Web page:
I've been writing newspaper columns for 44 years, and it was recently pointed out to me that the word “sluice” has never appeared in a single one of them.
That's now been corrected, of course.
There are people out there who keep track of such things. And they have the technology now so that you dassent argue with them, even if you were of a mind to.
I don't think my long avoidance of “sluice” means that I've had an unconscious prejudice against the word all this time, but it might. I've been made aware at different points along the way that I was similarly shamefully if unknowingly prejudiced against any number of words and expressions and people, places and things— cowbirds, for example, and Cabot, and geezers, and hyperbole, and cliches.
Thanks, thanks a lot, to those of you who keep me apprised of my shortcomings in this regard.
I wouldn't be surprised if at this very minute Glenn Beck were found researching a tip that there's not one mention of “sluice” in the entire canon of Mousey Dong. Finding that to be the case, Glenn might go on to say, for effect, “Coincidence, then? Not likely!,” and proceed to assume guilt by association, and, as is his habit, pin a hammer-and-sickle decal on my avatar there on his board.
That's the routine these days.
God help me if his research turns up the additional “coincidence” that neither “sluice” nor any of its German cousins appear a single time in any of Joe Goebbels' propaganda or in a single one of Leni Riefenstahl's films or in a single one of Nietzsche's books. That would cook my reputation's goose for sure. Or my goose's reputation.
A proved Nazi connection is better than a proved Commie one. It's like Kramer and the midget doing rock, paper, scissors and one of them asks, “What beats rock?” and the other says, “Nothing beats rock,” so from then on they both do rock ad infinitum and wind up in a perpetual tie.
Nothing beats a proved Nazi connection.
My long sorry record of discrinination against “sluice” also has surely confirmed the anti-abortionists' worst suspicions about ol'moi and about my, as they call them, ilk. “Sluice” comes up often, perhaps inevitably, in their discourse — it suits their grotesque imagery precisely and well — and what does that tell you about the chronic accusatory absence of it in mine?
The same meddling searcher for “sluice” noted additionally that he'd been unable to locate a single “tenebrous” in all the Ol' Moi corpus.
“What gives?” he demanded. “It seems a perfect word for your windy diatribes.”
When there's a choice between a longer, less common word like tenebrous, and a short, more common one like dark, I always go with dark, I informed him.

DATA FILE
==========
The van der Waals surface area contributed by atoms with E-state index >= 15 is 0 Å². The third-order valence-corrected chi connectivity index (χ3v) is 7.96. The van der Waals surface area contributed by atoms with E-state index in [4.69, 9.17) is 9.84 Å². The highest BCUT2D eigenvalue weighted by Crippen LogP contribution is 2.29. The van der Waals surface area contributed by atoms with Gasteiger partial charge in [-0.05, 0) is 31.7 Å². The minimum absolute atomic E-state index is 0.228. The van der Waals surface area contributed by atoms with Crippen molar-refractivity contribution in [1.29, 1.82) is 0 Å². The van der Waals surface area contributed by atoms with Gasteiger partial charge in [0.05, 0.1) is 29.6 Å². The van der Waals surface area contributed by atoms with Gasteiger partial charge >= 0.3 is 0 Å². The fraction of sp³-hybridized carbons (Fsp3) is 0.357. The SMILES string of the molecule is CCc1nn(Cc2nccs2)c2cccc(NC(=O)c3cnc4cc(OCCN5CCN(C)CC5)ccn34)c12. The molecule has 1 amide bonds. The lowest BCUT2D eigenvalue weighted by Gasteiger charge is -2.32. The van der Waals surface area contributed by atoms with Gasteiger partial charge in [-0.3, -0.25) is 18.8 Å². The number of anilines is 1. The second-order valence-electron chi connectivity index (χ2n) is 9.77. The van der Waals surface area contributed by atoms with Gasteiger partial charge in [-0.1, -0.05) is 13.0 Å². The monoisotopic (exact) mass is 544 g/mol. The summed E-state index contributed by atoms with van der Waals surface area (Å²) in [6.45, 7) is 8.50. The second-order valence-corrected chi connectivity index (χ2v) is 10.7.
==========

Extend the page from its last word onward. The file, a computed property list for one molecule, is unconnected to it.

I learned that from George Orwell. Or E. B. White. From one of those usage mavens. Doug Smith, maybe.
That being the case, he might also have asked about “preciosity.”
I had a better answer for “preciosity,” which the online dictionary defines as “overrefinement in art, music, or language, esp. in the choice of words” — making today's discussion of it esp. apropos.
I used it once, and was proud to do so, in a stately piece of literature that I submitted for publication as a news article in the Pine Bluff Commercial. This was a long time ago. And I was a lot more vocabularily ambitious and promiscuous than I am here in crepuscular senility. As I recall I was complimenting a Rison pig farmer — or it might have been the Monticello Ford dealer (in long-term memory, all the quotable regional goobs tend to merge) — for his preciosity in preparing for weather emergencies.
The word I meant was probably “prescience” but who can say in retrospect?
The Commercial editor who proofed this masterpiece was John Thompson, who will verify this account if you care enough to look him up. He balked at “preciosity” as his job description required him to.
What was it, exactly, he wondered.
I suggested smarmily that he look it up, which he forthwith did, and in his dictionary, which would have been the Webster's Seventh New Collegiate, the first definition of preciosity was this “1. fastidious refinement.”
So he changed it to that.
He had me publicly complimenting a Rison pig farmer's fastidious refinement, I excrement you not.
Now I'll be the first to admit that “fastidious refinement” probably lit more bulbs among Southeast Arkansas newspaper readers than “preciosity” would have. But it grieved me, and deflated me considerably, that it accomplished the task under my byline.
I'd like to say I learned a valuable lesson from the experience, but I didn't.
I'm a big fan of swineherds, going back to the semi-divine ones in Homer, but I've never known one who was fastidiously refined. Not a one. The same with small-market Ford dealers. They are often of a nature that makes them more companionable than a hacking cough. But fastidious? Refined? No, they are not that.